By Joe Levi | August 6, 2013 7:31 AM
When I first got my original Nexus 7, I loved it. Over time, however, it got slower and slower. As it turns out, I wasn’t alone. These tablets that started out snappy got gradually slower over time, until they were almost painful to use. Then Android 4.3 came along, and much of that slowness went away. Why? Google sneaked in a feature that’s slowly helping restore my sanity: Android TRIM support.
Let’s get some terminology and technology out of the way. When you think about how computers store files, you probably picture a hard drive (HDD), a rotating set of platters that stores data magnetically. This known as “storage space”.
Computers also use RAM to store data, but only temporarily. This is “memory”, just so you don’t confuse it with storage.
The computer I’m using to writing this article doesn’t use a traditional hard drive, instead it has a solid state drive (SSD). SSDs are very similar to the type of storage that our mobile devices use inside them: NAND flash, which is also “storage space”.
Fragmentation occurs on traditional hard drives. When a file is deleted from a hard drive, its space is “liberated” when the file system erases the pointer to the start of the file. When the next file is to be written, the controller finds the first free spot on the disk, and starts writing the file. If the file is too big it fills up the empty spot, then puts a pointer to the next free spot on the disk, and then starts writing again. This process is repeated again and again until the file has completely been written. As more files are deleted and new ones written, the disk becomes more and more fragmented. As fragmentation increases, performance decreases. To remedy the situation we must defragment our hard drives — which takes quite a bit of time.
Data stored on NAND flash is saved differently than on traditional hard drives. Similar to HDD storage, NAND also keeps a map of where data is stored. When you delete a file, rather than freeing up that spot for re-use, most of the time it’s simply marked as “not in use”. The data is still there, and, more importantly, the entry in the file system is still there. (We just can’t access because it’s “not in use”.) That means as you write and delete files, the file map has to get bigger, and it takes more time to find the files that you’re looking for. While technically not “fragmentation”, this ”I/O lag” becomes more pronounced with use– causing your device to operate more slowly the more you use it. This problem has been present in virtually every Android-powered device (and almost every other device that uses NAND flash for storage), we just haven’t noticed it too much — until now.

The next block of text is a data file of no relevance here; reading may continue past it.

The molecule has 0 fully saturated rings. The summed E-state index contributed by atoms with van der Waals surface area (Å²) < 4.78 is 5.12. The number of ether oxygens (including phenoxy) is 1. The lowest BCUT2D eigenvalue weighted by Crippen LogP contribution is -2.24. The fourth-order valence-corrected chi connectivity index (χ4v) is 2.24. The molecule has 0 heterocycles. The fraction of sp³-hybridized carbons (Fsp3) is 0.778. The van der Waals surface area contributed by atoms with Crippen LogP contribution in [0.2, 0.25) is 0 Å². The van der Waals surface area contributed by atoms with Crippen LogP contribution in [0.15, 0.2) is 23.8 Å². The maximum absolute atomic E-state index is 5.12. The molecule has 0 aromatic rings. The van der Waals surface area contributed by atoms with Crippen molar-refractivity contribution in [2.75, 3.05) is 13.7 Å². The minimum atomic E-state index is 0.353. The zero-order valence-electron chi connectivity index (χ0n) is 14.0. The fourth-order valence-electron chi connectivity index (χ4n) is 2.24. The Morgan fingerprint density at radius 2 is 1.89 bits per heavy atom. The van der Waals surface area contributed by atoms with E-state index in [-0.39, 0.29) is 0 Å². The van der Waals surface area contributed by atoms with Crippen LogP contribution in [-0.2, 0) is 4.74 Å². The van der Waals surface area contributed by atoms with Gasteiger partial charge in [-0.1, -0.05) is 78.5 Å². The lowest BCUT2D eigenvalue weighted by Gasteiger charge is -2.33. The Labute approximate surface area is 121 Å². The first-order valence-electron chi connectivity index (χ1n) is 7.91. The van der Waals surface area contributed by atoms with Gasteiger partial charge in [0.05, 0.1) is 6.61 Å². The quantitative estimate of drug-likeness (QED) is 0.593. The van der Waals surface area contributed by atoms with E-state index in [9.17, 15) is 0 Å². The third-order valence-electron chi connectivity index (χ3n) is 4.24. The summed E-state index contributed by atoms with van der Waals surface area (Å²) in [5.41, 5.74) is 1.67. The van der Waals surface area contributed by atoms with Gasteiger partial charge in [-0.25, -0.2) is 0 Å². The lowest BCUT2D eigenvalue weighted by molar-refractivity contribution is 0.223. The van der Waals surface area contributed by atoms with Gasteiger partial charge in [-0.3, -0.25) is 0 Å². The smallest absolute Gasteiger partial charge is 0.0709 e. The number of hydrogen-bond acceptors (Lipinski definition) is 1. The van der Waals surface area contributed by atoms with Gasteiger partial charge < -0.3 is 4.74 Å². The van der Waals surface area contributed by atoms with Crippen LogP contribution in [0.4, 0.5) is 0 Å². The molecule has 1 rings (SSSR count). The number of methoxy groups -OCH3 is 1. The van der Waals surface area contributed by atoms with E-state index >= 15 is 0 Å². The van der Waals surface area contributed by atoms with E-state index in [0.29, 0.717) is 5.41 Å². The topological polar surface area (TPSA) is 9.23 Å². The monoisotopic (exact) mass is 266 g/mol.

TRIM to the rescue!
SSDs operate much faster than their HDD counterparts, other a problem I had with one of my SSDs, I love the technology. On traditional computers, when you install an SSD there are a few things you want to do: you want to make sure your defragmentation program is set to NOT defrag your SSD (for the reason mentioned above), and you want to make sure your operating system has TRIM support, and that it’s enabled.
TRIM essentially goes through the file records and frees up blocks that you’ve deleted by telling the controller to stop keeping track of them. Now the controller only has to keep track of the files that haven’t been deleted, which speeds things up significantly!
TRIM support was included in the desktop Linux kernel in 2008. Microsoft’s desktop operating systems didn’t get support until 2009 with Windows 7. Apple didn’t pick up TRIM support on OS X until 10.6.8 in 2011. Android, however, didn’t pick it up until version 4.3.
Unfortunately, if your device isn’t running Android 4.3, it’s unlikely that your OEM has built in TRIM support. For those of you who have new devices running Android 4.3, you’re all set — TRIM is set up and running automatically. If you’re using a device that was running a down-level version of Android and you upgraded it to version 4.3, you probably want to do a factory reset to regain your lost speed, though you shouldn’t notice any further slowdowns if you opt not to start from scratch.
I’m a bit disappointed that Google took so long to implement this change, and that it was the original Nexus 7 that pointed out the need to do so. I’m glad the change has been made, and my original Nexus 7 is already operating much faster than it used to!